• Reading Levels 3 - 5

The Road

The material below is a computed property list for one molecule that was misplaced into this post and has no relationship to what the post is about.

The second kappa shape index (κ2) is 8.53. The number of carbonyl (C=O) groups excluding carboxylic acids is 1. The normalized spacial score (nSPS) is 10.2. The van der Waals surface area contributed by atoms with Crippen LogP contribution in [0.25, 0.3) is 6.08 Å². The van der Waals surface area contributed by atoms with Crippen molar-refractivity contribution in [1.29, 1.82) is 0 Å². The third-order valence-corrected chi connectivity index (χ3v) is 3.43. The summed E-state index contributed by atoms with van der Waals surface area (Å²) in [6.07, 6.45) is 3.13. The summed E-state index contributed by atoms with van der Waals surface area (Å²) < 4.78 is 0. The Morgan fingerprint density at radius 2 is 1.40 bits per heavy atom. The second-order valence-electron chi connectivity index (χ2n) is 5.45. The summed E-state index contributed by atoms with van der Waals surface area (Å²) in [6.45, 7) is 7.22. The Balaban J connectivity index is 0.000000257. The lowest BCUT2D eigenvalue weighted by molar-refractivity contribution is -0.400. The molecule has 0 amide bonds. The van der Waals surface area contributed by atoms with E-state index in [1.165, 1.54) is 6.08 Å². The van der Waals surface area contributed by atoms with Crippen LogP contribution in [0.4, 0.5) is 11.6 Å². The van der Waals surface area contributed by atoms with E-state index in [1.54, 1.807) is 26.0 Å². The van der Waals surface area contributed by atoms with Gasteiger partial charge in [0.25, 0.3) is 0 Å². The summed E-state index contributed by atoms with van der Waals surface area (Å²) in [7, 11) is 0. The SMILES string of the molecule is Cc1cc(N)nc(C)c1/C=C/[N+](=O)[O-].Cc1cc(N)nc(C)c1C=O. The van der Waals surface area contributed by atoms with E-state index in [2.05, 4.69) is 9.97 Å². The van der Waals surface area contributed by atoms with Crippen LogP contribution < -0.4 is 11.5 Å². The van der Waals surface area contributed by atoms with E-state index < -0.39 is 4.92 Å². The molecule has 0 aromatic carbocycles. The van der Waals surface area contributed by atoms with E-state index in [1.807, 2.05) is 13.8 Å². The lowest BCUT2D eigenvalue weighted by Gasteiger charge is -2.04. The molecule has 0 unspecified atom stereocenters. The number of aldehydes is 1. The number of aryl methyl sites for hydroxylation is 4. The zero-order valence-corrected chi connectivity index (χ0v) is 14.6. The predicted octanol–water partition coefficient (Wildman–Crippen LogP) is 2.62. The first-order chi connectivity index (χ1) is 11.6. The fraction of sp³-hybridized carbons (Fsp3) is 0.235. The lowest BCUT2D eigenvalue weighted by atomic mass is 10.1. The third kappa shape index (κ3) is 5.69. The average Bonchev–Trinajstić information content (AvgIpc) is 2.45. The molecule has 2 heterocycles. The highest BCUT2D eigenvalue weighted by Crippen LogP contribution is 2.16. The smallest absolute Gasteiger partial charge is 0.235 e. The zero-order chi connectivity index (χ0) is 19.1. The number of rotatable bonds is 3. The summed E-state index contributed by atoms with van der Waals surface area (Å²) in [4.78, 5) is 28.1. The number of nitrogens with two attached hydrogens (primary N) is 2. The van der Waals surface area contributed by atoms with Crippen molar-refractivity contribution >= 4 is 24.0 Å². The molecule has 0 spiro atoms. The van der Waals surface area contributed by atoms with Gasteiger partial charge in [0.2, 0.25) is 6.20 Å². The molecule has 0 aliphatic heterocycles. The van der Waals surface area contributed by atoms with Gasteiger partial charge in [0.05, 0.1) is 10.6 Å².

The Road, dubbed by George Monbiot “the most important environmental book ever”, does not offer much to be optimistic about. With its terse, sparing prose and two unnamed protagonists, it offers a unique stylistic challenge and leaves much to inference. But it also imparts a palpableObvious or able to be felt. The word comes from a Latin verb meaning to touch gently. doom which speaks prescientlyHaving knowledge or foresight of things before they happen. to modern concerns. The two central characters, a father and his young son, undertake a journey across the post-cataclysmic wasteland that was formerly the United States of America. There is much to fear on the ash-coated interstates and treacherousDangerous. beaches that they traverse, but more frightening still is the company: fellow humans, who have turned to cannibalism and maraudingSearching for people to attack or objects to steal. to survive. The novel earned Cormac McCarthy a spot on The Guardian’s “50 people who could save the planet” list for its damning but frank representation of a post-catastrophe Earth, a prospect that we could be facing within the coming decades. But McCarthy himself emphasises that it is at its heart a tale of fatherhood, written in honour of the son he had when he was almost 70 years old, and whom he dreaded leaving behind him without a father to guide him.

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